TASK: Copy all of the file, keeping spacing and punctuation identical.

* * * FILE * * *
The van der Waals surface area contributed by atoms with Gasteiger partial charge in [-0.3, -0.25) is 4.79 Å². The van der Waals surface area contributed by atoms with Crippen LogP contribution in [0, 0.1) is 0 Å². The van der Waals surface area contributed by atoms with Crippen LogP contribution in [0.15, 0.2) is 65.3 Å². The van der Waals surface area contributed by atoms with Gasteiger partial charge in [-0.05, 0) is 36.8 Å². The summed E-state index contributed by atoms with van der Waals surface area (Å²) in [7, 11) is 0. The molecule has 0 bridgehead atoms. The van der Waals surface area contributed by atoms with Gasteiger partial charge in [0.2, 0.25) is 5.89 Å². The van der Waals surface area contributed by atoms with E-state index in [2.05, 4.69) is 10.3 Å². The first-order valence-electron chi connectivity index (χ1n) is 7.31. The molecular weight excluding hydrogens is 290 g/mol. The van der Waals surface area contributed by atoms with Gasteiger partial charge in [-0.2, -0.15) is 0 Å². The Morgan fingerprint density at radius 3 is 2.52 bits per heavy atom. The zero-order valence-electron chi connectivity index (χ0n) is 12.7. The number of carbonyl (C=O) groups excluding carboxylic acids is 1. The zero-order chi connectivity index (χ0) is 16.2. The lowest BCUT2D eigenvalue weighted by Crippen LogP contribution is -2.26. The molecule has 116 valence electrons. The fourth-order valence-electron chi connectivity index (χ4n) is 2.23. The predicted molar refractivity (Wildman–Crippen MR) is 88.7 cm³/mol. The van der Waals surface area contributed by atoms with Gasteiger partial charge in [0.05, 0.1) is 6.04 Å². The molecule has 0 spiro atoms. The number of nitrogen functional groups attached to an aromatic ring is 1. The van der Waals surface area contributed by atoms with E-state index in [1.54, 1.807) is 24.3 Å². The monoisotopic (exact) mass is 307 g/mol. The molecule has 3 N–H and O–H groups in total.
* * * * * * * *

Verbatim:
The van der Waals surface area contributed by atoms with Gasteiger partial charge in [-0.3, -0.25) is 4.79 Å². The van der Waals surface area contributed by atoms with Crippen LogP contribution in [0, 0.1) is 0 Å². The van der Waals surface area contributed by atoms with Crippen LogP contribution in [0.15, 0.2) is 65.3 Å². The van der Waals surface area contributed by atoms with Gasteiger partial charge in [-0.05, 0) is 36.8 Å². The summed E-state index contributed by atoms with van der Waals surface area (Å²) in [7, 11) is 0. The molecule has 0 bridgehead atoms. The van der Waals surface area contributed by atoms with Gasteiger partial charge in [0.2, 0.25) is 5.89 Å². The van der Waals surface area contributed by atoms with E-state index in [2.05, 4.69) is 10.3 Å². The first-order valence-electron chi connectivity index (χ1n) is 7.31. The molecular weight excluding hydrogens is 290 g/mol. The van der Waals surface area contributed by atoms with Gasteiger partial charge in [-0.2, -0.15) is 0 Å². The Morgan fingerprint density at radius 3 is 2.52 bits per heavy atom. The zero-order valence-electron chi connectivity index (χ0n) is 12.7. The number of carbonyl (C=O) groups excluding carboxylic acids is 1. The zero-order chi connectivity index (χ0) is 16.2. The lowest BCUT2D eigenvalue weighted by Crippen LogP contribution is -2.26. The molecule has 116 valence electrons. The fourth-order valence-electron chi connectivity index (χ4n) is 2.23. The predicted molar refractivity (Wildman–Crippen MR) is 88.7 cm³/mol. The van der Waals surface area contributed by atoms with Gasteiger partial charge in [0.05, 0.1) is 6.04 Å². The molecule has 0 spiro atoms. The number of nitrogen functional groups attached to an aromatic ring is 1. The van der Waals surface area contributed by atoms with E-state index in [1.54, 1.807) is 24.3 Å². The monoisotopic (exact) mass is 307 g/mol. The molecule has 3 N–H and O–H groups in total.